At the beginning of the play, the bloody captain and Lady Macbeth have very different opinions of what is brave (especially the qualities of bravery that Macbeth either shows or does not show) and both use different images of milk and blood to prove their point. The captain is bleeding because he fought bravely in battle, especially against Malcolm’s (the son of King Duncan of Scotland) “captivity” (I ii 6). His wounds signify his loyalty to Scotland. In his severely wounded state, however, the bloody captain decides to speak about Macbeth’s bravery against the Norwegian invaders and especially the rebel leader Macdonwald to the King. Macbeth has been killing so many people that his sword “smoke[s]” (I ii 21), or steams, with blood. These “execution[s]” (I ii 21) foreshadow his many other murders with his “brandished steel” (I ii 20) later on in the play. These executions are not for the good of Scotland, but for his acquiring (and guarding) the title of King of Scotland. Later in Act I, Lady Macbeth reads a letter from Macbeth telling her about the witches’ prophecy for Macbeth and Banquo, how he was hailed Thane of Cawdor by the witches and would eventually be King. Instantly, Lady Macbeth began plotting as to how Macbeth would go about murdering King Duncan to gain the title. However, she “fear[s]” (I v 15) that Macbeth’s human “nature” (I v 15) is too “milk[y]” ...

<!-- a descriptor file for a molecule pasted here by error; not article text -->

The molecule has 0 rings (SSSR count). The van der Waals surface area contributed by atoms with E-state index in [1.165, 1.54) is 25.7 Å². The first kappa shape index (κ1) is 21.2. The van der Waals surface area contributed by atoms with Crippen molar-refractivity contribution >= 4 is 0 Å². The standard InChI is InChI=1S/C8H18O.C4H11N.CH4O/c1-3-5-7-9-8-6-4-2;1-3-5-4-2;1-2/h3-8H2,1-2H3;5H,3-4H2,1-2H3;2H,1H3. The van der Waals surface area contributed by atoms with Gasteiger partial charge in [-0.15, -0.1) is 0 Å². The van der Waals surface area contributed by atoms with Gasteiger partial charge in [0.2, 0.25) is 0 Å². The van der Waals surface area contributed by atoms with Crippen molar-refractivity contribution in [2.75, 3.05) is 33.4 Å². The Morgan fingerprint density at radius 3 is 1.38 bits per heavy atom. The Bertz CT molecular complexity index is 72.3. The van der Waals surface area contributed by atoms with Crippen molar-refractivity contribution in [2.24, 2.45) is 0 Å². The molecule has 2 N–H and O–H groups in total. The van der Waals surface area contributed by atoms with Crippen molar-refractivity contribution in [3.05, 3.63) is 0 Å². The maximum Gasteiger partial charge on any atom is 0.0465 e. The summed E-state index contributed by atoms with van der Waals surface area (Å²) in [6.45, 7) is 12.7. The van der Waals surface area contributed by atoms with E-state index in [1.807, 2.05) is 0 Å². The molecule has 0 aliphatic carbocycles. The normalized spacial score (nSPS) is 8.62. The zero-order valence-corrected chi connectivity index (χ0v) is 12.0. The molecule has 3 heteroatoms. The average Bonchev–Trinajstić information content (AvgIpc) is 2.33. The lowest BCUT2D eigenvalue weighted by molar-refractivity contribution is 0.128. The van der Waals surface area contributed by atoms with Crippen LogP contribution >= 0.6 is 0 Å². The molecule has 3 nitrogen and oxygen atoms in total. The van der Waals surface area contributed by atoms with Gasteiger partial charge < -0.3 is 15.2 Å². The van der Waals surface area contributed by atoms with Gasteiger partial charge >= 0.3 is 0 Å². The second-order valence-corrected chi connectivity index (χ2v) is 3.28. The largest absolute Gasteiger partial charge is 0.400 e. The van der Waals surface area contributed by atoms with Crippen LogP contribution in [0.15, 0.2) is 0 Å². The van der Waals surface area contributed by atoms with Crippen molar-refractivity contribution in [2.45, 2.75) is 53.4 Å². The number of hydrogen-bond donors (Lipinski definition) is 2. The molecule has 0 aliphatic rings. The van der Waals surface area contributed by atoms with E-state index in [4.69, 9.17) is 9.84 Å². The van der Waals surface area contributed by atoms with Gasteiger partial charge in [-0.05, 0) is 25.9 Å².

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...(IV iii 117) is “miserable” (IV iii 118) since there is an “untitled tyrant” (IV iii 118), or Macbeth, in its midst who is undeserving of a title. Macbeth, according to Macduff, is “bloody sceptred” (IV ii 118) for his sceptre and sign of his authority as a monarch, unlike those of other rulers, is covered in blood, since he had to murder to ascend the throne. It is only when Ross brings news that Macduff’s family has been murdered (most likely by Macbeth), however, that Malcolm encourages Macduff to slay Macbeth, and Macduff agrees. Macbeth wades in the blood of his victims while Malcolm and Macduff use blood imagery to describe the violence and destruction of Scotland (first evoked by the three witches) under Macbeth’s rule.
Shakespeare, William. The Tragedy of Macbeth. Boston: D.C. Heath and Company, 1915. Google Books. Web. 3 Sept. 2015.
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